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But immediately on getting the money, they sent it home to Massalia, and put nothing on board the ship. The agreement being, as is usual in all such cases, that the money was to be paid back if the ship reached port safely, they laid a plot to sink the ship, that so they might defraud their creditors. Hegestratus, accordingly, when they were two or three days' voyage from land, went down by night into the hold of the vessel, and began to cut a hole in the ship's bottom, while Zenothemis, as though knowing nothing about it, remained on deck with the rest of the passengers. When the noise was heard, those on the vessel saw that something wrong was going on in the hold, and rushed down to bear aid.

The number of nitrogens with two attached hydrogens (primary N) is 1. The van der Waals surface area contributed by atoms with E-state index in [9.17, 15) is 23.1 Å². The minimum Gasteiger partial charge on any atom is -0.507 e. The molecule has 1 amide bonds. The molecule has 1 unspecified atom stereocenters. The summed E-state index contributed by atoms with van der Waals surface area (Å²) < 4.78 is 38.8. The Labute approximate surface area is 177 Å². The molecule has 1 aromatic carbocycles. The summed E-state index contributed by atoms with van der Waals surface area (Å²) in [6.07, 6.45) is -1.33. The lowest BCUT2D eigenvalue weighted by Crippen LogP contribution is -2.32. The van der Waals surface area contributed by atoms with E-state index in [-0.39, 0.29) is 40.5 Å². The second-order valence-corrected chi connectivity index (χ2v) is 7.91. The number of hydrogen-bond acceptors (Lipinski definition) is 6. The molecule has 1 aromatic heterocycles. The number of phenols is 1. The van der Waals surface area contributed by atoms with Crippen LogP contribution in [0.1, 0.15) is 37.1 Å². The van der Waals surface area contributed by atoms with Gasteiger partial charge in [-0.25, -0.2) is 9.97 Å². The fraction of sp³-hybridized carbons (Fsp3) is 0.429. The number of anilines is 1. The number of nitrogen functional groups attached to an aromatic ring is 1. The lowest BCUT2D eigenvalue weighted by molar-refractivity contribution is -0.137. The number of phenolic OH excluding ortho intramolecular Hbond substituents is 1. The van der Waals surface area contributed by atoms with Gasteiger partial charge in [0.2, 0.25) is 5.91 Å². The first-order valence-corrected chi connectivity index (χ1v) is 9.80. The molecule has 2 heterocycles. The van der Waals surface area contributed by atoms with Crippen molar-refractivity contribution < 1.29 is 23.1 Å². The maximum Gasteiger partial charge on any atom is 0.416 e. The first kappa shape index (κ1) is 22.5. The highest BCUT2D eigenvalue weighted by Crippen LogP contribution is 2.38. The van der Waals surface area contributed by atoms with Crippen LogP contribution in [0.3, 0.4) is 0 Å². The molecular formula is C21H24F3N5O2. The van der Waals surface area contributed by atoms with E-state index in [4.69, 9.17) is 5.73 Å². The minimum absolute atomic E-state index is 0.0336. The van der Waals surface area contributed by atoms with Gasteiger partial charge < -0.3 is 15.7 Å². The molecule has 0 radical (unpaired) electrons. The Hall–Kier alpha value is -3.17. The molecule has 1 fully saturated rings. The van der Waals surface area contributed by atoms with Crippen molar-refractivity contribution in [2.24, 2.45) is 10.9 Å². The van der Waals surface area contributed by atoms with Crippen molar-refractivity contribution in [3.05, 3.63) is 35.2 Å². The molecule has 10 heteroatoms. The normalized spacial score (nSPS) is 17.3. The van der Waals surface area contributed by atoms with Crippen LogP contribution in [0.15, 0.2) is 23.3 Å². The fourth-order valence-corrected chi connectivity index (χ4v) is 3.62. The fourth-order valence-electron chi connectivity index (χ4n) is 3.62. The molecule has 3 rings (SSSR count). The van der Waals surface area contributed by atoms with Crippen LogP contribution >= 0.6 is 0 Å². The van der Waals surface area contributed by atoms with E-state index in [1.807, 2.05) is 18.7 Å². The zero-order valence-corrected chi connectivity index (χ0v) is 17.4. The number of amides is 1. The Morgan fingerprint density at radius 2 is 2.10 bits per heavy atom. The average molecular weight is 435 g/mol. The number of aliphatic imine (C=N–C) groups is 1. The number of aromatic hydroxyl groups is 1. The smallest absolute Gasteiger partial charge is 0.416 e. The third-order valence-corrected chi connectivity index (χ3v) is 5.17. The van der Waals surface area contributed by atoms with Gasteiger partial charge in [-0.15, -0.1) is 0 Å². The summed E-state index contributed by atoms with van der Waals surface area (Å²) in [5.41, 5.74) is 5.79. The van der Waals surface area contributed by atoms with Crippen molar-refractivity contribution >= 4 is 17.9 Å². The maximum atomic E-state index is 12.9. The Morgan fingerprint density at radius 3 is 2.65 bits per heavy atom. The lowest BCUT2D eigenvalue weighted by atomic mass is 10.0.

In this he failed, for our agent,Presumably Protus, who seems to have sailed as supercargo. who was on board, opposed the plan, and promised the sailors large rewards if they should bring the ship safe into port. The ship safely brought to Cephallenia, thanks chiefly to the gods, and after them to the bravery of the seamen. Again after this he schemed together with the Massaliotes, the fellow-countrymen of Hegestratus, to prevent the vessel from completing her voyage to Athens, saying that he himself was from Massalia; that the money came from thence; and that the shipowner and the lenders were Massaliotes.